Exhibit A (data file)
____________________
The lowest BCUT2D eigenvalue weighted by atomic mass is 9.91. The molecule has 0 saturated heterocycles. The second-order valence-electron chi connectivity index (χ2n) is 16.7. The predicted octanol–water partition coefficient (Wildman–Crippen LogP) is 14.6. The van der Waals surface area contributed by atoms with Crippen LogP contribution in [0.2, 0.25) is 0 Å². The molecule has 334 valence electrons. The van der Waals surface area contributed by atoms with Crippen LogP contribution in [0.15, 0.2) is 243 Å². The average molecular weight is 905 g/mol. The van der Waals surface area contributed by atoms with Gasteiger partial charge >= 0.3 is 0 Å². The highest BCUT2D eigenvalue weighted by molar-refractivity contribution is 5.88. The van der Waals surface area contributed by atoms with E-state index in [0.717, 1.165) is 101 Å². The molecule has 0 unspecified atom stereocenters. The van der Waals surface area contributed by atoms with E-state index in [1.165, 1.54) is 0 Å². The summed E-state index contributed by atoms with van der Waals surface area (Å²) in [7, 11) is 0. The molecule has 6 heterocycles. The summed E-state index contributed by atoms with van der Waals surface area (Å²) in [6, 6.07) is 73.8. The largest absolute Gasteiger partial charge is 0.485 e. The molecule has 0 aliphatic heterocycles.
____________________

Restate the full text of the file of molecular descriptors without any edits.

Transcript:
The lowest BCUT2D eigenvalue weighted by atomic mass is 9.91. The molecule has 0 saturated heterocycles. The second-order valence-electron chi connectivity index (χ2n) is 16.7. The predicted octanol–water partition coefficient (Wildman–Crippen LogP) is 14.6. The van der Waals surface area contributed by atoms with Crippen LogP contribution in [0.2, 0.25) is 0 Å². The molecule has 334 valence electrons. The van der Waals surface area contributed by atoms with Crippen LogP contribution in [0.15, 0.2) is 243 Å². The average molecular weight is 905 g/mol. The van der Waals surface area contributed by atoms with Gasteiger partial charge >= 0.3 is 0 Å². The highest BCUT2D eigenvalue weighted by molar-refractivity contribution is 5.88. The van der Waals surface area contributed by atoms with E-state index in [0.717, 1.165) is 101 Å². The molecule has 0 unspecified atom stereocenters. The van der Waals surface area contributed by atoms with E-state index in [1.165, 1.54) is 0 Å². The summed E-state index contributed by atoms with van der Waals surface area (Å²) in [7, 11) is 0. The molecule has 6 heterocycles. The summed E-state index contributed by atoms with van der Waals surface area (Å²) in [6, 6.07) is 73.8. The largest absolute Gasteiger partial charge is 0.485 e. The molecule has 0 aliphatic heterocycles.